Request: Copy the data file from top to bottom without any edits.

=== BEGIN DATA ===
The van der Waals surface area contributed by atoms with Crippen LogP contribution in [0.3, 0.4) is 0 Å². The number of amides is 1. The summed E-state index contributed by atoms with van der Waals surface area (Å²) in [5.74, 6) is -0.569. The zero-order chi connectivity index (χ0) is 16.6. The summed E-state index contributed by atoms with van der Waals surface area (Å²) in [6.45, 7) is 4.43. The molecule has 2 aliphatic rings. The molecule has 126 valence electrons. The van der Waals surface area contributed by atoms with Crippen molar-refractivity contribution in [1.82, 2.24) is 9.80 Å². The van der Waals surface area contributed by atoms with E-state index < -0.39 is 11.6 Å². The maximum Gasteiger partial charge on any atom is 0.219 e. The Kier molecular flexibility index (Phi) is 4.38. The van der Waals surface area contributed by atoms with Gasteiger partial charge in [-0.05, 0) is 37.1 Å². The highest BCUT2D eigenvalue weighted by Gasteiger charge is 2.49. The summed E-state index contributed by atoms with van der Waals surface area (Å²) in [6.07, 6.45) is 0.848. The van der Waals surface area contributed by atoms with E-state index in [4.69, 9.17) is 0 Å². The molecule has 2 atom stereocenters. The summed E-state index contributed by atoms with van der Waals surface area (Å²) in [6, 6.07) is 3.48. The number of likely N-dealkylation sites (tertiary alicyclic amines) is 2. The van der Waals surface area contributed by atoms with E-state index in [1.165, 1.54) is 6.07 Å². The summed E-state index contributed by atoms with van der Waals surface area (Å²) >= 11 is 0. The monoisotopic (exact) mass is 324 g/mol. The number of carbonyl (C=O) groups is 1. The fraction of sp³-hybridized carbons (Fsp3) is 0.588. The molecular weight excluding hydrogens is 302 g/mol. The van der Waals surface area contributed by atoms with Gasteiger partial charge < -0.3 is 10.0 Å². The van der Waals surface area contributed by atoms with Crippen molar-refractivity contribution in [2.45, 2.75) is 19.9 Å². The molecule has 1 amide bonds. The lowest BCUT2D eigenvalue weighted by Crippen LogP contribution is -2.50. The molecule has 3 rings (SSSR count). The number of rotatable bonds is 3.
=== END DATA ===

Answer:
The van der Waals surface area contributed by atoms with Crippen LogP contribution in [0.3, 0.4) is 0 Å². The number of amides is 1. The summed E-state index contributed by atoms with van der Waals surface area (Å²) in [5.74, 6) is -0.569. The zero-order chi connectivity index (χ0) is 16.6. The summed E-state index contributed by atoms with van der Waals surface area (Å²) in [6.45, 7) is 4.43. The molecule has 2 aliphatic rings. The molecule has 126 valence electrons. The van der Waals surface area contributed by atoms with Crippen molar-refractivity contribution in [1.82, 2.24) is 9.80 Å². The van der Waals surface area contributed by atoms with E-state index < -0.39 is 11.6 Å². The maximum Gasteiger partial charge on any atom is 0.219 e. The Kier molecular flexibility index (Phi) is 4.38. The van der Waals surface area contributed by atoms with Gasteiger partial charge in [-0.05, 0) is 37.1 Å². The highest BCUT2D eigenvalue weighted by Gasteiger charge is 2.49. The summed E-state index contributed by atoms with van der Waals surface area (Å²) in [6.07, 6.45) is 0.848. The van der Waals surface area contributed by atoms with E-state index in [4.69, 9.17) is 0 Å². The molecule has 2 atom stereocenters. The summed E-state index contributed by atoms with van der Waals surface area (Å²) in [6, 6.07) is 3.48. The number of likely N-dealkylation sites (tertiary alicyclic amines) is 2. The van der Waals surface area contributed by atoms with E-state index in [1.165, 1.54) is 6.07 Å². The summed E-state index contributed by atoms with van der Waals surface area (Å²) >= 11 is 0. The monoisotopic (exact) mass is 324 g/mol. The number of carbonyl (C=O) groups is 1. The fraction of sp³-hybridized carbons (Fsp3) is 0.588. The molecular weight excluding hydrogens is 302 g/mol. The van der Waals surface area contributed by atoms with Gasteiger partial charge < -0.3 is 10.0 Å². The van der Waals surface area contributed by atoms with Crippen molar-refractivity contribution in [2.45, 2.75) is 19.9 Å². The molecule has 1 amide bonds. The lowest BCUT2D eigenvalue weighted by Crippen LogP contribution is -2.50. The molecule has 3 rings (SSSR count). The number of rotatable bonds is 3.